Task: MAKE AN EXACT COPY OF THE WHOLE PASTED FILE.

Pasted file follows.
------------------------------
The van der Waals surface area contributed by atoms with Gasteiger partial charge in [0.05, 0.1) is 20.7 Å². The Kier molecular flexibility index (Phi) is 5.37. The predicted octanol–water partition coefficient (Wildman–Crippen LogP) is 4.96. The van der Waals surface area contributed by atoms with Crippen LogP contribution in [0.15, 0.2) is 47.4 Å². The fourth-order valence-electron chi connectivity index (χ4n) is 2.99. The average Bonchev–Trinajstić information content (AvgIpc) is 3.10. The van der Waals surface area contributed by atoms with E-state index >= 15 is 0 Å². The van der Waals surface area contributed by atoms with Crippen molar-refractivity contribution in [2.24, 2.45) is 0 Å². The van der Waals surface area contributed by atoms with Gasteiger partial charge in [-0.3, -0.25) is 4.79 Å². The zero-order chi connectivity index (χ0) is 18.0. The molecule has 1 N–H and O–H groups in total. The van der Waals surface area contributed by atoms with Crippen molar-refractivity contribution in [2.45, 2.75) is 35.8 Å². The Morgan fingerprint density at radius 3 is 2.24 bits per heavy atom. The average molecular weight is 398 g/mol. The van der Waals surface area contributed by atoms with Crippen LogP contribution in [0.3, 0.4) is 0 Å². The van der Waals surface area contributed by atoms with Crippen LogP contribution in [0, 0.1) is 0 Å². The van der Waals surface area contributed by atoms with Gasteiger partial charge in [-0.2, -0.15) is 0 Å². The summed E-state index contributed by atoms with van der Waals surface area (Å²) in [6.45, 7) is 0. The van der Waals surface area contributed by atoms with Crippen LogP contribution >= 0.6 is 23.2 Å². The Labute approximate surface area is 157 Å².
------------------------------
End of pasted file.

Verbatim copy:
The van der Waals surface area contributed by atoms with Gasteiger partial charge in [0.05, 0.1) is 20.7 Å². The Kier molecular flexibility index (Phi) is 5.37. The predicted octanol–water partition coefficient (Wildman–Crippen LogP) is 4.96. The van der Waals surface area contributed by atoms with Crippen LogP contribution in [0.15, 0.2) is 47.4 Å². The fourth-order valence-electron chi connectivity index (χ4n) is 2.99. The average Bonchev–Trinajstić information content (AvgIpc) is 3.10. The van der Waals surface area contributed by atoms with E-state index >= 15 is 0 Å². The van der Waals surface area contributed by atoms with Crippen molar-refractivity contribution in [2.24, 2.45) is 0 Å². The van der Waals surface area contributed by atoms with Gasteiger partial charge in [-0.3, -0.25) is 4.79 Å². The zero-order chi connectivity index (χ0) is 18.0. The molecule has 1 N–H and O–H groups in total. The van der Waals surface area contributed by atoms with Crippen molar-refractivity contribution in [2.45, 2.75) is 35.8 Å². The Morgan fingerprint density at radius 3 is 2.24 bits per heavy atom. The average molecular weight is 398 g/mol. The van der Waals surface area contributed by atoms with Crippen LogP contribution in [0.3, 0.4) is 0 Å². The van der Waals surface area contributed by atoms with Crippen LogP contribution in [0, 0.1) is 0 Å². The van der Waals surface area contributed by atoms with Gasteiger partial charge in [-0.2, -0.15) is 0 Å². The summed E-state index contributed by atoms with van der Waals surface area (Å²) in [6.45, 7) is 0. The van der Waals surface area contributed by atoms with Crippen LogP contribution >= 0.6 is 23.2 Å². The Labute approximate surface area is 157 Å².